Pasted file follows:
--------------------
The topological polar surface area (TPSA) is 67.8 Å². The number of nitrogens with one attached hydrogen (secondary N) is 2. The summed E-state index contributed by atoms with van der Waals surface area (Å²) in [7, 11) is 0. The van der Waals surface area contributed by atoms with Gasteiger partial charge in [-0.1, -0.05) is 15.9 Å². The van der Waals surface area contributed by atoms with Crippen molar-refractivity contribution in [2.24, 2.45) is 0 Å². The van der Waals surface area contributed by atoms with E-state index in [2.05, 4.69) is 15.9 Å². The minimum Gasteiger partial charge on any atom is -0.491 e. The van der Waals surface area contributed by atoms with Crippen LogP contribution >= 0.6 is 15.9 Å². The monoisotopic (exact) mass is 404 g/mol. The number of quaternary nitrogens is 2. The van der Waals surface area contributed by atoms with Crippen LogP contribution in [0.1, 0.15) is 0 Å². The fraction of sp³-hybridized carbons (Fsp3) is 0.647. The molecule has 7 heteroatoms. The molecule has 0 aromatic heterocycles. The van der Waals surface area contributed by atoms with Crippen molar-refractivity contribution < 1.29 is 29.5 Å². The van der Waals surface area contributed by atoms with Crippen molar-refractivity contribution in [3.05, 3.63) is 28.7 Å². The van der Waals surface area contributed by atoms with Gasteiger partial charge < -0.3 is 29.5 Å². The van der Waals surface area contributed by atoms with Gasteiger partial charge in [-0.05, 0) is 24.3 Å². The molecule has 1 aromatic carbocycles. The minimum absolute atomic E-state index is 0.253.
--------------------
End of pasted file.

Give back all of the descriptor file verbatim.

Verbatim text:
The topological polar surface area (TPSA) is 67.8 Å². The number of nitrogens with one attached hydrogen (secondary N) is 2. The summed E-state index contributed by atoms with van der Waals surface area (Å²) in [7, 11) is 0. The van der Waals surface area contributed by atoms with Gasteiger partial charge in [-0.1, -0.05) is 15.9 Å². The van der Waals surface area contributed by atoms with Crippen molar-refractivity contribution in [2.24, 2.45) is 0 Å². The van der Waals surface area contributed by atoms with E-state index in [2.05, 4.69) is 15.9 Å². The minimum Gasteiger partial charge on any atom is -0.491 e. The van der Waals surface area contributed by atoms with Crippen LogP contribution >= 0.6 is 15.9 Å². The monoisotopic (exact) mass is 404 g/mol. The number of quaternary nitrogens is 2. The van der Waals surface area contributed by atoms with Crippen LogP contribution in [0.1, 0.15) is 0 Å². The fraction of sp³-hybridized carbons (Fsp3) is 0.647. The molecule has 7 heteroatoms. The molecule has 0 aromatic heterocycles. The van der Waals surface area contributed by atoms with Crippen molar-refractivity contribution < 1.29 is 29.5 Å². The van der Waals surface area contributed by atoms with Crippen molar-refractivity contribution in [3.05, 3.63) is 28.7 Å². The van der Waals surface area contributed by atoms with Gasteiger partial charge < -0.3 is 29.5 Å². The van der Waals surface area contributed by atoms with Gasteiger partial charge in [-0.05, 0) is 24.3 Å². The molecule has 1 aromatic carbocycles. The minimum absolute atomic E-state index is 0.253.